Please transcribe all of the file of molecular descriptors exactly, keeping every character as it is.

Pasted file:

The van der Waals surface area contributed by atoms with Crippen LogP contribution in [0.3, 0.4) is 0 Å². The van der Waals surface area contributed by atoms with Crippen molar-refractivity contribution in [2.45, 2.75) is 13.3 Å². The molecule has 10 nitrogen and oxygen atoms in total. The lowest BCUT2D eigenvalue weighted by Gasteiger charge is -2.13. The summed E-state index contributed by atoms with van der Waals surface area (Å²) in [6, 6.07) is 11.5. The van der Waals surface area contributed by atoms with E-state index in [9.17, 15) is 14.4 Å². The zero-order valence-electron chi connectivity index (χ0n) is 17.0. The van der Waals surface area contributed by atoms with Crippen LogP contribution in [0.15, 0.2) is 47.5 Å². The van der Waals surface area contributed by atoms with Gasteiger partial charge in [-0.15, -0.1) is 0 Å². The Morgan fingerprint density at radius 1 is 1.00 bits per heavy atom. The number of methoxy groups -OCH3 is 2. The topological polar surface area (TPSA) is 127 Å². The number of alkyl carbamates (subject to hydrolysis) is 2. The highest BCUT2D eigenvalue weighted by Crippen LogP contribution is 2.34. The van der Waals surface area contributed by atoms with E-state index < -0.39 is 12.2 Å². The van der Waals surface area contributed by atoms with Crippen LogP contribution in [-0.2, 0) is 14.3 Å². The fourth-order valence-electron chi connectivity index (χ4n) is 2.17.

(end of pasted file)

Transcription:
The van der Waals surface area contributed by atoms with Crippen LogP contribution in [0.3, 0.4) is 0 Å². The van der Waals surface area contributed by atoms with Crippen molar-refractivity contribution in [2.45, 2.75) is 13.3 Å². The molecule has 10 nitrogen and oxygen atoms in total. The lowest BCUT2D eigenvalue weighted by Gasteiger charge is -2.13. The summed E-state index contributed by atoms with van der Waals surface area (Å²) in [6, 6.07) is 11.5. The van der Waals surface area contributed by atoms with E-state index in [9.17, 15) is 14.4 Å². The zero-order valence-electron chi connectivity index (χ0n) is 17.0. The van der Waals surface area contributed by atoms with Crippen LogP contribution in [0.15, 0.2) is 47.5 Å². The van der Waals surface area contributed by atoms with Gasteiger partial charge in [-0.15, -0.1) is 0 Å². The Morgan fingerprint density at radius 1 is 1.00 bits per heavy atom. The number of methoxy groups -OCH3 is 2. The topological polar surface area (TPSA) is 127 Å². The number of alkyl carbamates (subject to hydrolysis) is 2. The highest BCUT2D eigenvalue weighted by Crippen LogP contribution is 2.34. The van der Waals surface area contributed by atoms with E-state index < -0.39 is 12.2 Å². The van der Waals surface area contributed by atoms with Crippen LogP contribution in [-0.2, 0) is 14.3 Å². The fourth-order valence-electron chi connectivity index (χ4n) is 2.17.